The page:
This cardiovascular disease develops within the heart valves, and is caused by a narrowed aortic valve, which is the artery that carries your blood. There are consistent and significant abnormalities within an individual with Williams syndrome`s brain. The cerebellum, left frontal cortical and right parietal cortex regions are affected due to the deletion of genes, these abnormalities often cause behaviours such as an individual being hyper social. An individual with Williams syndrome displays difficulties with their visual and spatial recognition as this processing is usually manifested within the parietal cortex`s in the brain.
Studies have also concluded that there is a disruption in their auditory functioning, which often results in hearing loss, which could begin as early as age twenty-one. Another part of the brain that is affected is the amygdala, it is shown that individuals with Williams syndrome have heightened volumes within their amygdale. The amygdala relates to sociability and regulates an individual’s sense of fear, and this heightened volume within their amygdala lessens the fear they feel in social situations and is often why individuals with
Williams are so hyper social, and why they so often talk to anyone, including people they don`t know. Although there is no cure for Williams syndrome but based on an individual`s particular symptoms within the syndrome various treatments can be used to help their quality of life. On the rare occasion that an individual with Williams syndrome is non verbal, many different forms of communication can be taught such as sign language, gestures and communication tablets, or better known as picture boards. Further advancements in technology allow individuals with communication difficulties to communicate through computer programs.
Individuals with Williams syndrome who possess various forms of anxiety may benefit from cognitive behavioural therapy, which will help them isolate their fears and anxiety and give them methods in which to cope with these anxieties. One thing commonly feared by people with Williams is their hypersensitivity to sounds and noises, this can be controlled using sensory integration therapy techniques. Adapting their environment to fit their needs is also a very important aspect, an individual with Williams syndrome`s environment should be free of distractions such as clutter or objects that may be stimulating to the individual.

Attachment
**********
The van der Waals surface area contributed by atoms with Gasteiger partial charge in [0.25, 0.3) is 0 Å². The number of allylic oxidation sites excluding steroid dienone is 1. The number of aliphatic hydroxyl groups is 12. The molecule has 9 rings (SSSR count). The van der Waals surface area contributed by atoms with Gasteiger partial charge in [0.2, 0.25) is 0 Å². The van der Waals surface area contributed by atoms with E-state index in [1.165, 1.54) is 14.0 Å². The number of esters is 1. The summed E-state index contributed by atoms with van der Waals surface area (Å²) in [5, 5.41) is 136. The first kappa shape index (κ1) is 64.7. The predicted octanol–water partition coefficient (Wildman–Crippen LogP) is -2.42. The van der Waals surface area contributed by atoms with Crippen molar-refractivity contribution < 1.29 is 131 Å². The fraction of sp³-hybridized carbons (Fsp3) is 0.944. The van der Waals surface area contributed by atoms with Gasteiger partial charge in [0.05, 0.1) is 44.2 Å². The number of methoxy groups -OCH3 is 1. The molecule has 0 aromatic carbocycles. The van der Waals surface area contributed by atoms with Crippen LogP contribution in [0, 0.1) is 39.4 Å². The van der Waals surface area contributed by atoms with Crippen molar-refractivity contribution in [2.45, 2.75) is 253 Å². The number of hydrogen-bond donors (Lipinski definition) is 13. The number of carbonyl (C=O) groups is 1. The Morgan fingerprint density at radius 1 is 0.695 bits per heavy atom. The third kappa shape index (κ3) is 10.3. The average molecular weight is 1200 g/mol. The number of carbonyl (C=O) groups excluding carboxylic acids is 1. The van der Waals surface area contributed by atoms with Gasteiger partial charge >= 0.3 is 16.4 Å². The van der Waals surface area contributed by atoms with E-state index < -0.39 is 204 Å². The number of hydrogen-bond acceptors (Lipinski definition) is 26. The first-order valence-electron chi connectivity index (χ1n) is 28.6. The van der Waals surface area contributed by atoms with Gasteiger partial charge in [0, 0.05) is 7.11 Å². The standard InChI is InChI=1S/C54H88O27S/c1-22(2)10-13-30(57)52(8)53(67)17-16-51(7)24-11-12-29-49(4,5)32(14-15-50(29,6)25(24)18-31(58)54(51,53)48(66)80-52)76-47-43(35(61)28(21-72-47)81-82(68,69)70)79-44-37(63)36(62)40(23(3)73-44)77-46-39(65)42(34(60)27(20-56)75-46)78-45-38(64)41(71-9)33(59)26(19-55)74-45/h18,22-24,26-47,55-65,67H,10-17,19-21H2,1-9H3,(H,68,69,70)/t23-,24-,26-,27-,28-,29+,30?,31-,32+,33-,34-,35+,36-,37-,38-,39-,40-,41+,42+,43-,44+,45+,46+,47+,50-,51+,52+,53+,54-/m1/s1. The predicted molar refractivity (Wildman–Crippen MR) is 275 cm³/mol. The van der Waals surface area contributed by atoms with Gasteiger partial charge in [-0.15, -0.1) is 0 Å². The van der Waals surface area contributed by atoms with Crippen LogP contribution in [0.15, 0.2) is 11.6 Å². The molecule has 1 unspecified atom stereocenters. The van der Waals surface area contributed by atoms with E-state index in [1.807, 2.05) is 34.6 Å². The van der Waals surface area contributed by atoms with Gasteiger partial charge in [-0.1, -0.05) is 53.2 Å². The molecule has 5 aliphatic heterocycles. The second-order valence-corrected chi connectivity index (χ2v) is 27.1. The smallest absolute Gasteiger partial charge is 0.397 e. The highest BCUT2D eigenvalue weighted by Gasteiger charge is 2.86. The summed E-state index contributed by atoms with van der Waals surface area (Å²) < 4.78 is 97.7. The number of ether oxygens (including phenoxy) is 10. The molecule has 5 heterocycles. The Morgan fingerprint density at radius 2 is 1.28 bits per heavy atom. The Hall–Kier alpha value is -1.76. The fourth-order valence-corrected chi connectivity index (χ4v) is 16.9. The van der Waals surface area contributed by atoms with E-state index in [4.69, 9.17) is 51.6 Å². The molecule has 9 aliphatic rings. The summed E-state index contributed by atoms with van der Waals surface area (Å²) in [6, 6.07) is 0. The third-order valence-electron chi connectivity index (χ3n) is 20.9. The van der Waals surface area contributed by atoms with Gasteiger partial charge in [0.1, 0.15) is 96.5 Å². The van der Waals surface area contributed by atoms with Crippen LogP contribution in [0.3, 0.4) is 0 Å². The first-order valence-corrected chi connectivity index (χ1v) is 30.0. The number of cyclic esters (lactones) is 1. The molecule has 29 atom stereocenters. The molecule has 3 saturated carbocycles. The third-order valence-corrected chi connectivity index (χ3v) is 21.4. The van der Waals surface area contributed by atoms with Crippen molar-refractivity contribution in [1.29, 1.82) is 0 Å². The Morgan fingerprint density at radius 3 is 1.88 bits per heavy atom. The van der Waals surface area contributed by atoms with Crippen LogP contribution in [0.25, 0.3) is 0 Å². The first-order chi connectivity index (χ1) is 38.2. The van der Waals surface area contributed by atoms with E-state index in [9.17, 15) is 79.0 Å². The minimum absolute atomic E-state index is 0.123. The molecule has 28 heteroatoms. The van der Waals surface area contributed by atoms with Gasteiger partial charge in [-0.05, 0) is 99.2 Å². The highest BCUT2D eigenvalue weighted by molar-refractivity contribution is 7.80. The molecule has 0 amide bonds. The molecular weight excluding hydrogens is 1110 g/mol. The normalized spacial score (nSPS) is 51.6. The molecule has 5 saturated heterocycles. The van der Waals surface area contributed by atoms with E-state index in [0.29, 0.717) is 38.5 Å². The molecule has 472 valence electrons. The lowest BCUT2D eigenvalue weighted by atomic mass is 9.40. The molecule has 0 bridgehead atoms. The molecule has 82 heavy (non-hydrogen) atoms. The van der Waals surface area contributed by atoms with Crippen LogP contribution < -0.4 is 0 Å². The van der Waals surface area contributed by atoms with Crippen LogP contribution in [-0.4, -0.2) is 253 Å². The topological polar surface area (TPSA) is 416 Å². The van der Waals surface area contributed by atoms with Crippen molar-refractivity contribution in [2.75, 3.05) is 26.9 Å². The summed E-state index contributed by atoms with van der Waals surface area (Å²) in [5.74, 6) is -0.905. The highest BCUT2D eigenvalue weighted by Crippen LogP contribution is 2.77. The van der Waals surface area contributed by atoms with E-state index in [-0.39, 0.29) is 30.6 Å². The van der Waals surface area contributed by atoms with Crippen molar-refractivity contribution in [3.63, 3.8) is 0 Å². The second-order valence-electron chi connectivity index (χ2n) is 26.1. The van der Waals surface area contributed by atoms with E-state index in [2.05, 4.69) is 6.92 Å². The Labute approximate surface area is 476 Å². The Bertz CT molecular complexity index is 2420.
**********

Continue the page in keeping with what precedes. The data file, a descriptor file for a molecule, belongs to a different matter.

Material used to instruct a child or adolescent with Williams syndrome in an academic setting can be adapted as well, such as eliminating words or items on the page that are not important and limiting the number of math problems, or sentences within a page. It is extremely important that the individual and the parents of a person with Williams syndrome are informed of their disorder. Education is an integral part of this individuals diagnosis as they may suffer from other health problems in the future.
People with Williams syndrome, as well as their parents need to be informed of important milestones that could affect the infant, child or adolescent, they also need to be aware that there are various support systems installed in various communities that help families that are living this disorder. Parents should always try to find these resources as they tend to provide relief and understanding for those involved. Many individuals should be involved in the care of a person with Williams syndrome such as special education professionals, occupational and physical therapists, speech and language pathologists and general health professionals.